Title: Ford Slows Electric Car Rollout as Losses Mount: A Shift towards Hybrids
Ford, the US car giant, is reportedly reconsidering its electric vehicle (EV) rollout plans as it projects losses of over US$5.5 billion this year alone. The drop in demand for EVs in the US market has prompted Ford to delay some upcoming electric models and explore partnerships with external battery suppliers. However, the company remains optimistic about the potential of hybrid vehicles to meet customer demand and mitigate financial losses.
The Transition in the EV Market:
According to Ford CEO Jim Farley, the EV market has witnessed a significant transition over the past two years. Initially, customer demand outpaced supply due to production constraints, but now the market is saturated with high-priced EVs. As a result, Ford has made the decision to slow down its EV rollout and focus on developing more affordable models to compete with Tesla and Chinese OEMs.
The Focus on Hybrids:
Recognizing the changing landscape, Ford has delayed a planned US$12 billion investment in a new EV factory and is now prioritizing meeting US customers’ demand for hybrids. The company believes that offering a range of choices and flexible manufacturing will help navigate this transition successfully. Last year, sales of hybrid Ford vehicles increased by 25%, and Farley expects a further 40% increase this year, driven by the popularity of models like the Maverick and F-150 pickups.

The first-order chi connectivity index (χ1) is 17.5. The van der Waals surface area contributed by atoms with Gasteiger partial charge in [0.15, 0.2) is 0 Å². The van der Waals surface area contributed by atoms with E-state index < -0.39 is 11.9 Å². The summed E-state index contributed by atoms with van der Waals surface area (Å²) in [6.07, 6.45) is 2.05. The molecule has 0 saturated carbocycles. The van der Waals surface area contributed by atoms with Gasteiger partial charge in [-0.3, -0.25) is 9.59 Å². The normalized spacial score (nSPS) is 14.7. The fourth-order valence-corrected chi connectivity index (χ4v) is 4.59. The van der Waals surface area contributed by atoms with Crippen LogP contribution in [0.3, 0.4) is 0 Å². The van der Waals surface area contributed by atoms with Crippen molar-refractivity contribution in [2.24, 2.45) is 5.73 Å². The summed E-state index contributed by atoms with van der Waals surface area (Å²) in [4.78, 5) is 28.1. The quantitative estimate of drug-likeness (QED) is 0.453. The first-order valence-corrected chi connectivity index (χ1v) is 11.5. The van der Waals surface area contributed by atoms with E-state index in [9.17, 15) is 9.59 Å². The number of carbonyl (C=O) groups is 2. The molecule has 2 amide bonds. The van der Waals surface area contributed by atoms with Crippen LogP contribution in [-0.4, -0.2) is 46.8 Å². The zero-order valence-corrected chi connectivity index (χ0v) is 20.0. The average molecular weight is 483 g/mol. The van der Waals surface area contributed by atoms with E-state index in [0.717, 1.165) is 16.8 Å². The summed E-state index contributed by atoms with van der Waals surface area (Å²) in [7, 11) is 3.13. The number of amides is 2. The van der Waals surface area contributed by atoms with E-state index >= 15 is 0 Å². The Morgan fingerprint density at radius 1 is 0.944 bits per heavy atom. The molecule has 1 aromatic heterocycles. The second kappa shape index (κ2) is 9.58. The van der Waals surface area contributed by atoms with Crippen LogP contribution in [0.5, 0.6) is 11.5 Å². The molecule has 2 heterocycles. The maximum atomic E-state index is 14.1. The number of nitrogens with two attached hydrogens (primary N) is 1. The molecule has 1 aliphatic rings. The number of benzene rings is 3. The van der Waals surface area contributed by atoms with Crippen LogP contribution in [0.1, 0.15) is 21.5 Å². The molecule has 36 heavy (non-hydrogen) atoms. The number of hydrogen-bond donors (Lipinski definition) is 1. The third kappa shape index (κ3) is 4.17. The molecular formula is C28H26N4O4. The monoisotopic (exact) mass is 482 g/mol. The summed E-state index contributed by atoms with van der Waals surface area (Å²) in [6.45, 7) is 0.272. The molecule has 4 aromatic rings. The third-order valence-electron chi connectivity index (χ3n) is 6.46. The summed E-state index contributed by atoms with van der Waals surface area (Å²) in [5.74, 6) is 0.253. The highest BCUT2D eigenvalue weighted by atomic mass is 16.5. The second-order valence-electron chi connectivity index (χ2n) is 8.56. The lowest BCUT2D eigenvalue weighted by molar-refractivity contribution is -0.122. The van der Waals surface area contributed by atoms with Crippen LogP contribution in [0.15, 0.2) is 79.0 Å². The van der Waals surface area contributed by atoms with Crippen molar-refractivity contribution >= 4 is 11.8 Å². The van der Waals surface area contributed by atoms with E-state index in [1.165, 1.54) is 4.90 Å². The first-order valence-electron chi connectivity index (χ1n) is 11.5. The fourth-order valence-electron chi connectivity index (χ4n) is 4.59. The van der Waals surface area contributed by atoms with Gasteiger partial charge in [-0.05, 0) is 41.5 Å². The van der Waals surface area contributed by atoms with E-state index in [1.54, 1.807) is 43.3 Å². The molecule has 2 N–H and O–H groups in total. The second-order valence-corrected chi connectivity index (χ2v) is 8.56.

Financial Security and ICE Business:
One of the reasons Ford can delay its EV plans is the strength of its traditional internal combustion engine (ICE) business. The financial security provided by the ICE side of the company serves as a safety net for the new technology ventures. This allows Ford to reassess its EV strategy and focus on developing competitive and cost-efficient models to tackle the emerging affordable EV market.
Ford’s decision to slow down its electric car rollout reflects the evolving dynamics of the EV market and the need to adapt to changing customer preferences. While the company acknowledges the importance of EVs, it is currently prioritizing meeting customer demand for hybrids. By developing more affordable EV models and leveraging its expertise in hybrids, Ford aims to remain competitive in the evolving automotive landscape.
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